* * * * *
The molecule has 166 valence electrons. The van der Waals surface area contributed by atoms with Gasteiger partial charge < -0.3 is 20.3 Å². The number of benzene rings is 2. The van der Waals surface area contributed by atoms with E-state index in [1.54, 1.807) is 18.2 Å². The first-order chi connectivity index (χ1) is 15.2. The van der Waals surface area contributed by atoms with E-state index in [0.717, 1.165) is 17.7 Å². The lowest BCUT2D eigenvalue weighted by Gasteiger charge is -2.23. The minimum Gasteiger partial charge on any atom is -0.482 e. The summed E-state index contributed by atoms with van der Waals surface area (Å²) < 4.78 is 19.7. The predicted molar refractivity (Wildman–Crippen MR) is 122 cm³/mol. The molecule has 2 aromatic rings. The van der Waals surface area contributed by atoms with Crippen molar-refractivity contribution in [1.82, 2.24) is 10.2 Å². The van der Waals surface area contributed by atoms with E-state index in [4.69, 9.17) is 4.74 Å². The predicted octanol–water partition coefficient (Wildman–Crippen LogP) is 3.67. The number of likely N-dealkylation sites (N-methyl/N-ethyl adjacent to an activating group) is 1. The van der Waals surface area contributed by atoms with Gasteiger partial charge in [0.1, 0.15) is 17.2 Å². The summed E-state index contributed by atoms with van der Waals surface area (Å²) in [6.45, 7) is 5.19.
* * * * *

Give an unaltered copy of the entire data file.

The molecule has 166 valence electrons. The van der Waals surface area contributed by atoms with Gasteiger partial charge < -0.3 is 20.3 Å². The number of benzene rings is 2. The van der Waals surface area contributed by atoms with E-state index in [1.54, 1.807) is 18.2 Å². The first-order chi connectivity index (χ1) is 15.2. The van der Waals surface area contributed by atoms with E-state index in [0.717, 1.165) is 17.7 Å². The lowest BCUT2D eigenvalue weighted by Gasteiger charge is -2.23. The minimum Gasteiger partial charge on any atom is -0.482 e. The summed E-state index contributed by atoms with van der Waals surface area (Å²) < 4.78 is 19.7. The predicted molar refractivity (Wildman–Crippen MR) is 122 cm³/mol. The molecule has 2 aromatic rings. The van der Waals surface area contributed by atoms with Crippen molar-refractivity contribution in [1.82, 2.24) is 10.2 Å². The van der Waals surface area contributed by atoms with E-state index in [4.69, 9.17) is 4.74 Å². The predicted octanol–water partition coefficient (Wildman–Crippen LogP) is 3.67. The number of likely N-dealkylation sites (N-methyl/N-ethyl adjacent to an activating group) is 1. The van der Waals surface area contributed by atoms with Gasteiger partial charge in [0.1, 0.15) is 17.2 Å². The summed E-state index contributed by atoms with van der Waals surface area (Å²) in [6.45, 7) is 5.19.